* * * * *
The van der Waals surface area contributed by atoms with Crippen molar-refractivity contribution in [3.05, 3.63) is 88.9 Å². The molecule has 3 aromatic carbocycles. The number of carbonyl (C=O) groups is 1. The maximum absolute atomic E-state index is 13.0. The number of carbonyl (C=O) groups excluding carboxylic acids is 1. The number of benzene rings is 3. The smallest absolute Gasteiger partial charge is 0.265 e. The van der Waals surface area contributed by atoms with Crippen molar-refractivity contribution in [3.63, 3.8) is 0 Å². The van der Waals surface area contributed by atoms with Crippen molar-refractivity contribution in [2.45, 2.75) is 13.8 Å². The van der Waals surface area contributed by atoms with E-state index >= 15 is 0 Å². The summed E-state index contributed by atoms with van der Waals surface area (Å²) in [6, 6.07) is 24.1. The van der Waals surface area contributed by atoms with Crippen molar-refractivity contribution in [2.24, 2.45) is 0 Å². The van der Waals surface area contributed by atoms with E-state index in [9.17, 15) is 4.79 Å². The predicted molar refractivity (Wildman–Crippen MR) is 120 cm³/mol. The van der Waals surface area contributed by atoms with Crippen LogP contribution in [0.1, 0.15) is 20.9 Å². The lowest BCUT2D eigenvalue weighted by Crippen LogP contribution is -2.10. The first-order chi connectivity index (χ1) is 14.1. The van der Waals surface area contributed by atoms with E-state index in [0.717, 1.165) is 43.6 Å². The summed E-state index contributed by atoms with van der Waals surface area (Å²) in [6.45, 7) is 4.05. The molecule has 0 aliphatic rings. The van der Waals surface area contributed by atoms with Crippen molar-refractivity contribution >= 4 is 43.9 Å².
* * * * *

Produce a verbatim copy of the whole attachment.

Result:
The van der Waals surface area contributed by atoms with Crippen molar-refractivity contribution in [3.05, 3.63) is 88.9 Å². The molecule has 3 aromatic carbocycles. The number of carbonyl (C=O) groups is 1. The maximum absolute atomic E-state index is 13.0. The number of carbonyl (C=O) groups excluding carboxylic acids is 1. The number of benzene rings is 3. The smallest absolute Gasteiger partial charge is 0.265 e. The van der Waals surface area contributed by atoms with Crippen molar-refractivity contribution in [3.63, 3.8) is 0 Å². The van der Waals surface area contributed by atoms with Crippen molar-refractivity contribution in [2.45, 2.75) is 13.8 Å². The van der Waals surface area contributed by atoms with E-state index >= 15 is 0 Å². The summed E-state index contributed by atoms with van der Waals surface area (Å²) in [6, 6.07) is 24.1. The van der Waals surface area contributed by atoms with Crippen molar-refractivity contribution in [2.24, 2.45) is 0 Å². The van der Waals surface area contributed by atoms with E-state index in [9.17, 15) is 4.79 Å². The predicted molar refractivity (Wildman–Crippen MR) is 120 cm³/mol. The van der Waals surface area contributed by atoms with Crippen LogP contribution in [0.1, 0.15) is 20.9 Å². The lowest BCUT2D eigenvalue weighted by Crippen LogP contribution is -2.10. The first-order chi connectivity index (χ1) is 14.1. The van der Waals surface area contributed by atoms with E-state index in [0.717, 1.165) is 43.6 Å². The summed E-state index contributed by atoms with van der Waals surface area (Å²) in [6.45, 7) is 4.05. The molecule has 0 aliphatic rings. The van der Waals surface area contributed by atoms with Crippen molar-refractivity contribution >= 4 is 43.9 Å².